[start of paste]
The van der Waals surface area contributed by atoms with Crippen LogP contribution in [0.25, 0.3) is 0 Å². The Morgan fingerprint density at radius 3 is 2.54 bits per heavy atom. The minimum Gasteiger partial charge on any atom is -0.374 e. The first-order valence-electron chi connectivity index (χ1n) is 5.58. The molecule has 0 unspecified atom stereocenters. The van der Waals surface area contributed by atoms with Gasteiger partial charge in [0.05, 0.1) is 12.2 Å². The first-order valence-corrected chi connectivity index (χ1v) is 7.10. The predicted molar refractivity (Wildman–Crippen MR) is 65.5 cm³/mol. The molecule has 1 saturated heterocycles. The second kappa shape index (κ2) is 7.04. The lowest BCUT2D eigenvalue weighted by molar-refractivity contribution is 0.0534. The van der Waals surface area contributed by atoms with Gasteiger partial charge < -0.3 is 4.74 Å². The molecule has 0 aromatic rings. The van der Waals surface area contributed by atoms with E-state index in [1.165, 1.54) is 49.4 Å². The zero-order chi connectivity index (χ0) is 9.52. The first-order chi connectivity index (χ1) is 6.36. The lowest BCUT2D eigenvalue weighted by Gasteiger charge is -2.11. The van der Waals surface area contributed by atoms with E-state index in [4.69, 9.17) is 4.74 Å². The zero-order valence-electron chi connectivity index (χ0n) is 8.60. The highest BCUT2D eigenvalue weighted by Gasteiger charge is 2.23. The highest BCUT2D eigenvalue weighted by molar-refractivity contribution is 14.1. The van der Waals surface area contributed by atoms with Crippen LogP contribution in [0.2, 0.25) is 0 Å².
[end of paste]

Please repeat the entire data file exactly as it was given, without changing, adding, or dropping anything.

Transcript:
The van der Waals surface area contributed by atoms with Crippen LogP contribution in [0.25, 0.3) is 0 Å². The Morgan fingerprint density at radius 3 is 2.54 bits per heavy atom. The minimum Gasteiger partial charge on any atom is -0.374 e. The first-order valence-electron chi connectivity index (χ1n) is 5.58. The molecule has 0 unspecified atom stereocenters. The van der Waals surface area contributed by atoms with Gasteiger partial charge in [0.05, 0.1) is 12.2 Å². The first-order valence-corrected chi connectivity index (χ1v) is 7.10. The predicted molar refractivity (Wildman–Crippen MR) is 65.5 cm³/mol. The molecule has 1 saturated heterocycles. The second kappa shape index (κ2) is 7.04. The lowest BCUT2D eigenvalue weighted by molar-refractivity contribution is 0.0534. The van der Waals surface area contributed by atoms with Gasteiger partial charge < -0.3 is 4.74 Å². The molecule has 0 aromatic rings. The van der Waals surface area contributed by atoms with E-state index in [1.165, 1.54) is 49.4 Å². The zero-order chi connectivity index (χ0) is 9.52. The first-order chi connectivity index (χ1) is 6.36. The lowest BCUT2D eigenvalue weighted by Gasteiger charge is -2.11. The van der Waals surface area contributed by atoms with E-state index in [4.69, 9.17) is 4.74 Å². The zero-order valence-electron chi connectivity index (χ0n) is 8.60. The highest BCUT2D eigenvalue weighted by Gasteiger charge is 2.23. The highest BCUT2D eigenvalue weighted by molar-refractivity contribution is 14.1. The van der Waals surface area contributed by atoms with Crippen LogP contribution in [0.2, 0.25) is 0 Å².